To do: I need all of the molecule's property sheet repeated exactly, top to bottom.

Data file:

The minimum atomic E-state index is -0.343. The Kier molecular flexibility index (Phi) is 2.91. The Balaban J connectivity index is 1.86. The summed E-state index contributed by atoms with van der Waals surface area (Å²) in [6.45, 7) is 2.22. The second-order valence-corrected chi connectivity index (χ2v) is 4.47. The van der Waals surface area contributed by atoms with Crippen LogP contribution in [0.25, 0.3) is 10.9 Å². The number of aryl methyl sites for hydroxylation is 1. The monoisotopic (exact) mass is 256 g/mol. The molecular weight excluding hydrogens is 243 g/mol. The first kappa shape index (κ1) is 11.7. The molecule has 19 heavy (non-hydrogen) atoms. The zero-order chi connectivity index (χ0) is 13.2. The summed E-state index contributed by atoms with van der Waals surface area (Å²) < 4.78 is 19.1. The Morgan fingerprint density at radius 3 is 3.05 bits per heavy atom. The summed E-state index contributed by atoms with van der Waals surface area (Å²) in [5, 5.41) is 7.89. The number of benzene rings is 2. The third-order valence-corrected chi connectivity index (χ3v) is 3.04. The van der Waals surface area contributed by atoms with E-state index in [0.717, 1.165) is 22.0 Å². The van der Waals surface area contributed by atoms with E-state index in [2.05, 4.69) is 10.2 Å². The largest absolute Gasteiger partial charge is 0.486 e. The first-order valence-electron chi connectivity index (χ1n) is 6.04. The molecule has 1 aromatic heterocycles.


The minimum atomic E-state index is -0.343. The Kier molecular flexibility index (Phi) is 2.91. The Balaban J connectivity index is 1.86. The summed E-state index contributed by atoms with van der Waals surface area (Å²) in [6.45, 7) is 2.22. The second-order valence-corrected chi connectivity index (χ2v) is 4.47. The van der Waals surface area contributed by atoms with Crippen LogP contribution in [0.25, 0.3) is 10.9 Å². The number of aryl methyl sites for hydroxylation is 1. The monoisotopic (exact) mass is 256 g/mol. The molecular weight excluding hydrogens is 243 g/mol. The first kappa shape index (κ1) is 11.7. The molecule has 19 heavy (non-hydrogen) atoms. The zero-order chi connectivity index (χ0) is 13.2. The summed E-state index contributed by atoms with van der Waals surface area (Å²) < 4.78 is 19.1. The Morgan fingerprint density at radius 3 is 3.05 bits per heavy atom. The summed E-state index contributed by atoms with van der Waals surface area (Å²) in [5, 5.41) is 7.89. The number of benzene rings is 2. The third-order valence-corrected chi connectivity index (χ3v) is 3.04. The van der Waals surface area contributed by atoms with E-state index in [0.717, 1.165) is 22.0 Å². The van der Waals surface area contributed by atoms with E-state index in [2.05, 4.69) is 10.2 Å². The largest absolute Gasteiger partial charge is 0.486 e. The first-order valence-electron chi connectivity index (χ1n) is 6.04. The molecule has 1 aromatic heterocycles.